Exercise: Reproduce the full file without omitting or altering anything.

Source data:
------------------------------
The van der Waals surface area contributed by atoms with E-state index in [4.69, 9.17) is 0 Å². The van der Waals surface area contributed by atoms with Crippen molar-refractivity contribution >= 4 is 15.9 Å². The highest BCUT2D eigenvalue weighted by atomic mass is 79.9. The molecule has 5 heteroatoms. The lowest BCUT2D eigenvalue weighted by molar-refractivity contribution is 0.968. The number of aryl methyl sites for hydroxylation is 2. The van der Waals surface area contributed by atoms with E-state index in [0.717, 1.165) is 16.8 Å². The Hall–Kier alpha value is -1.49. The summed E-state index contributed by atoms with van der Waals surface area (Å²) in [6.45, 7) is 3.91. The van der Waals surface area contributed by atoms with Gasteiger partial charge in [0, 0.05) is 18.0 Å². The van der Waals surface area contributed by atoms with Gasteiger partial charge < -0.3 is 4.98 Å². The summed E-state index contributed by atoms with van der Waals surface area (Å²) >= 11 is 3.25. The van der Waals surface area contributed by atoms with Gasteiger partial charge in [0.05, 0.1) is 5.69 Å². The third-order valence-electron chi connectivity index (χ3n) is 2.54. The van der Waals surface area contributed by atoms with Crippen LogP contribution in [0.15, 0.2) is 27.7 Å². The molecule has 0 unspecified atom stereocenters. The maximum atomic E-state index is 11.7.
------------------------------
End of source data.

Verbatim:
The van der Waals surface area contributed by atoms with E-state index in [4.69, 9.17) is 0 Å². The van der Waals surface area contributed by atoms with Crippen molar-refractivity contribution >= 4 is 15.9 Å². The highest BCUT2D eigenvalue weighted by atomic mass is 79.9. The molecule has 5 heteroatoms. The lowest BCUT2D eigenvalue weighted by molar-refractivity contribution is 0.968. The number of aryl methyl sites for hydroxylation is 2. The van der Waals surface area contributed by atoms with E-state index in [0.717, 1.165) is 16.8 Å². The Hall–Kier alpha value is -1.49. The summed E-state index contributed by atoms with van der Waals surface area (Å²) in [6.45, 7) is 3.91. The van der Waals surface area contributed by atoms with Gasteiger partial charge in [0, 0.05) is 18.0 Å². The van der Waals surface area contributed by atoms with Gasteiger partial charge < -0.3 is 4.98 Å². The summed E-state index contributed by atoms with van der Waals surface area (Å²) >= 11 is 3.25. The van der Waals surface area contributed by atoms with Gasteiger partial charge in [0.05, 0.1) is 5.69 Å². The third-order valence-electron chi connectivity index (χ3n) is 2.54. The van der Waals surface area contributed by atoms with Crippen LogP contribution in [0.15, 0.2) is 27.7 Å². The molecule has 0 unspecified atom stereocenters. The maximum atomic E-state index is 11.7.